8. It reconnects you to your priorities

When you fail, it stops you in your tracks and helps you to question the reasoning behind your previous actions. It will help you to work out your priorities and what is most important to you. Your priorities are what makes you do what you do, and most importantly, are the reasons why you do them. Failure helps you to regain focus, take a step back and re-establish your roots.

9. It makes you realize you are not superhuman

Life has a habit of giving you stuff to get you thinking again, to knock you off track a little to make you realize you are not superhuman after all. Sometimes you have to take a few knocks to make you humble, and to recognize your perceived failures are really just chances to look at yourself again. It’s there to test you, to give you that sense that there is still so much more you can give and to help you to believe in yourself again. After all, success only comes to those who fail, and if not, it wasn’t worth it anyway!

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Featured photo credit: Flickr/DennisChow.com via flickr.com

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Paula Lawes

Paula loves people and connecting. She writes about communication and relationships tips on Lifehack.

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Last Updated on November 5, 2019

5 Learning Management Systems (LMS) for Effective Learning

5 Learning Management Systems (LMS) for Effective Learning

Businesses rely on talent to generate and sell value. Without skilled people to create its products, manage its operations and execute its strategies, a business would inevitably fizzle out of the game and leave better-staffed competitors to take the field.

This is the reason why ambitious companies go great lengths to attract top talent,[1] shelling out millions of dollars in the process and bending traditional work policies just to bring highly skilled but demanding candidates into the fold.

Clearly, the contours of business are changing. But so are the demographics of work.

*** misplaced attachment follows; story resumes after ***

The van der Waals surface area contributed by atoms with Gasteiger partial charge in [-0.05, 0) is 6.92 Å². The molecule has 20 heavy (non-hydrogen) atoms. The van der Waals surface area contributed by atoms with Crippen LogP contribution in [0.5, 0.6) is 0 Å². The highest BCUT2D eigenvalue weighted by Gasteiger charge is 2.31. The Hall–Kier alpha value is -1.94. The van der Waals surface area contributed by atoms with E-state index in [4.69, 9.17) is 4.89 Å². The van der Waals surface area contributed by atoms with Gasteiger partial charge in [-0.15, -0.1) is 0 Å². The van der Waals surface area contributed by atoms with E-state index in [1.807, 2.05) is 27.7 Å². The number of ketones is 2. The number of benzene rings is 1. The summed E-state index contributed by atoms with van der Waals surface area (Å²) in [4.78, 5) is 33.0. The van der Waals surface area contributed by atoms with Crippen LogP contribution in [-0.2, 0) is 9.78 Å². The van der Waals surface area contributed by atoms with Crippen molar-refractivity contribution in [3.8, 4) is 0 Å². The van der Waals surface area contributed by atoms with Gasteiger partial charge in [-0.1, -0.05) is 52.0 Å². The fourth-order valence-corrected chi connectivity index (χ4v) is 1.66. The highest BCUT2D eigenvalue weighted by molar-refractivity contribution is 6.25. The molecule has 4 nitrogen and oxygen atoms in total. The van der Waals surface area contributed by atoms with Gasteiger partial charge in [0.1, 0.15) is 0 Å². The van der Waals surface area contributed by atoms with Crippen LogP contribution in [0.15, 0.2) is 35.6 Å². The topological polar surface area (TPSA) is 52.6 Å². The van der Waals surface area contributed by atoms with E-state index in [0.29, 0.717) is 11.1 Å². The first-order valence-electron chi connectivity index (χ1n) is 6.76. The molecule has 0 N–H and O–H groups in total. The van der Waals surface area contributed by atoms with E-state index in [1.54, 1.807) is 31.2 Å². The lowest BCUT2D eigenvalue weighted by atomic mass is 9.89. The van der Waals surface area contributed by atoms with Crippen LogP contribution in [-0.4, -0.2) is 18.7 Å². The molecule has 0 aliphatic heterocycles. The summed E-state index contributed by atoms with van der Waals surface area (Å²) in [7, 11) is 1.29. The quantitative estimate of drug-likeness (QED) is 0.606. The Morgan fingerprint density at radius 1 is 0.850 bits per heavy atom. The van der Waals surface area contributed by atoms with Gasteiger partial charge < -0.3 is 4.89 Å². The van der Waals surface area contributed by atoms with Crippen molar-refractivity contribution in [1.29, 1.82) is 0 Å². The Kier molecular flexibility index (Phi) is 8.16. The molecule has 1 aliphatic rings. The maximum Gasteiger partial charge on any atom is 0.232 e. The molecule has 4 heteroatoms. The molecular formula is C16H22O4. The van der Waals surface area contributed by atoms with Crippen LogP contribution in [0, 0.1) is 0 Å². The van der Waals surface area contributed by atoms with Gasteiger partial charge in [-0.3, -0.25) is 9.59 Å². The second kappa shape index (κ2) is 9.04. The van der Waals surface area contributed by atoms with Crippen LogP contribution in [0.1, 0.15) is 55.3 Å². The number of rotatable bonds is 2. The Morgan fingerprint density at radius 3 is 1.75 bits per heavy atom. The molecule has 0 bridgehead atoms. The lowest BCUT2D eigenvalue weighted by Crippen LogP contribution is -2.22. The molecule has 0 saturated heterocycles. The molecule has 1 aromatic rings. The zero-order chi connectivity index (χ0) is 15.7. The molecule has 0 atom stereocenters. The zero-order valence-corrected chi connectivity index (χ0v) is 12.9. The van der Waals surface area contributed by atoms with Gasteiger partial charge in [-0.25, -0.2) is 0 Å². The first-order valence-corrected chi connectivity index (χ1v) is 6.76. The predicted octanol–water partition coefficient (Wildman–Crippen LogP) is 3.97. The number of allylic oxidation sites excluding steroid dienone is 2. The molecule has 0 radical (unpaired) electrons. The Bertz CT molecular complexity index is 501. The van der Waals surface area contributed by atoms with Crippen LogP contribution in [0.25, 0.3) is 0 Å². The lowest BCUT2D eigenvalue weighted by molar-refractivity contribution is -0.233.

Millennials have become the dominant generation in the job market in terms of population, and some have already transitioned into leadership roles. Most millennials consider opportunity to learn and grow more important than overall compensation.[2]

Companies also today expect employees to come equipped with razor sharp business acumen.[3] Unfortunately, there is an alarming discrepancy between the actual skills businesses need and those currently possessed by job candidates.

To stay in the game, employers need to continually upgrade their training and skills development strategies to cover the entire employee lifecycle.

What are Learning Management Systems (LMS)?

Learning management systems are software-based solutions for authoring, presenting, consuming, storing, and tracking educational content and training materials. These systems aim to centralize all instructional content (e.g., lessons, training modules, instructional videos, presentation slides, worksheets, online quizzes, ebooks, takeaway notes, etc.) in one place.

LMS enable instructors to design and deliver learning experiences to students, with the added capability of evaluating the effectiveness of the instructional materials and grading the learning progress of students.

On the other side of the equation, learners use LMS to develop skills and acquire new knowledge virtually anytime and anywhere via the different channels and content formats made possible by digital technology.

Over the years, a wide range of features and technologies have been integrated into learning management systems to help enhance the experience of training designers, instructors, and learners. These include cloud and mobile technology, artificial intelligence, responsive design, scheduling, gamification, data analytics, and interoperability with other applications.

5 Best All-Purpose Learning Management Systems

There are dozens of LMS vendors catering to the general market or to specific segments such as K-12 learning, higher education, and corporate training.

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With so many options available, selecting the right LMS solution for your needs can be complicated and costly, especially when you end up adopting a platform that doesn’t exactly match your goals or requirements.

Short of conducting a comprehensive audit of your needs and finalizing a learning roadmap, the safest bet would be to adopt full-featured but affordable LMS solutions.

Based on user reviews, here are the 5 best LMS to help people gain knowledge, build skills, and achieve mastery:

1. Canvas Network

Launched by Instructure as an open source software in 2011, Canvas is an end-to-end cloud-based service originally engineered for the education sector.